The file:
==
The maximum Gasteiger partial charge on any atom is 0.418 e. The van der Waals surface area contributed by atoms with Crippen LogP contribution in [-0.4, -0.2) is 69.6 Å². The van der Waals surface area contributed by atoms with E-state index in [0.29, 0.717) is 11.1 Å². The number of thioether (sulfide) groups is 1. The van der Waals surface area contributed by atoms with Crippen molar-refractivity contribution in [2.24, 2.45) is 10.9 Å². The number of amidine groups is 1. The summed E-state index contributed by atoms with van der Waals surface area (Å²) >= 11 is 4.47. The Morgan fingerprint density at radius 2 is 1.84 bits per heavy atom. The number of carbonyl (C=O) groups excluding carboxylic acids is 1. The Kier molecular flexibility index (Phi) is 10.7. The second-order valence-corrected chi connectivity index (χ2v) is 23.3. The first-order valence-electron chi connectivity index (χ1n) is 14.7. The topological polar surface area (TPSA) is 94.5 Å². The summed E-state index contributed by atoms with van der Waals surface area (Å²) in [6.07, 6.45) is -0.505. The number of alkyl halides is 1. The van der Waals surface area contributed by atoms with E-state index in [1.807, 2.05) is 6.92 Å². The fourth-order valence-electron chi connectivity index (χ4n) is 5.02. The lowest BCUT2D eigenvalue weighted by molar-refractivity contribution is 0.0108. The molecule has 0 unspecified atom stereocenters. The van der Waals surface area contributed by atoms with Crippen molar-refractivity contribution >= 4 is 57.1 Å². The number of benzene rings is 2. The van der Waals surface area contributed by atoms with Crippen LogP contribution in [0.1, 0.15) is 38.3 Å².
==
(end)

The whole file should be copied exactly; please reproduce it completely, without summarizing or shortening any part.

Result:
The maximum Gasteiger partial charge on any atom is 0.418 e. The van der Waals surface area contributed by atoms with Crippen LogP contribution in [-0.4, -0.2) is 69.6 Å². The van der Waals surface area contributed by atoms with E-state index in [0.29, 0.717) is 11.1 Å². The number of thioether (sulfide) groups is 1. The van der Waals surface area contributed by atoms with Crippen molar-refractivity contribution in [2.24, 2.45) is 10.9 Å². The number of amidine groups is 1. The summed E-state index contributed by atoms with van der Waals surface area (Å²) >= 11 is 4.47. The Morgan fingerprint density at radius 2 is 1.84 bits per heavy atom. The number of carbonyl (C=O) groups excluding carboxylic acids is 1. The Kier molecular flexibility index (Phi) is 10.7. The second-order valence-corrected chi connectivity index (χ2v) is 23.3. The first-order valence-electron chi connectivity index (χ1n) is 14.7. The topological polar surface area (TPSA) is 94.5 Å². The summed E-state index contributed by atoms with van der Waals surface area (Å²) in [6.07, 6.45) is -0.505. The number of alkyl halides is 1. The van der Waals surface area contributed by atoms with E-state index in [1.807, 2.05) is 6.92 Å². The fourth-order valence-electron chi connectivity index (χ4n) is 5.02. The lowest BCUT2D eigenvalue weighted by molar-refractivity contribution is 0.0108. The molecule has 0 unspecified atom stereocenters. The van der Waals surface area contributed by atoms with Crippen molar-refractivity contribution >= 4 is 57.1 Å². The number of benzene rings is 2. The van der Waals surface area contributed by atoms with Crippen LogP contribution in [0.1, 0.15) is 38.3 Å².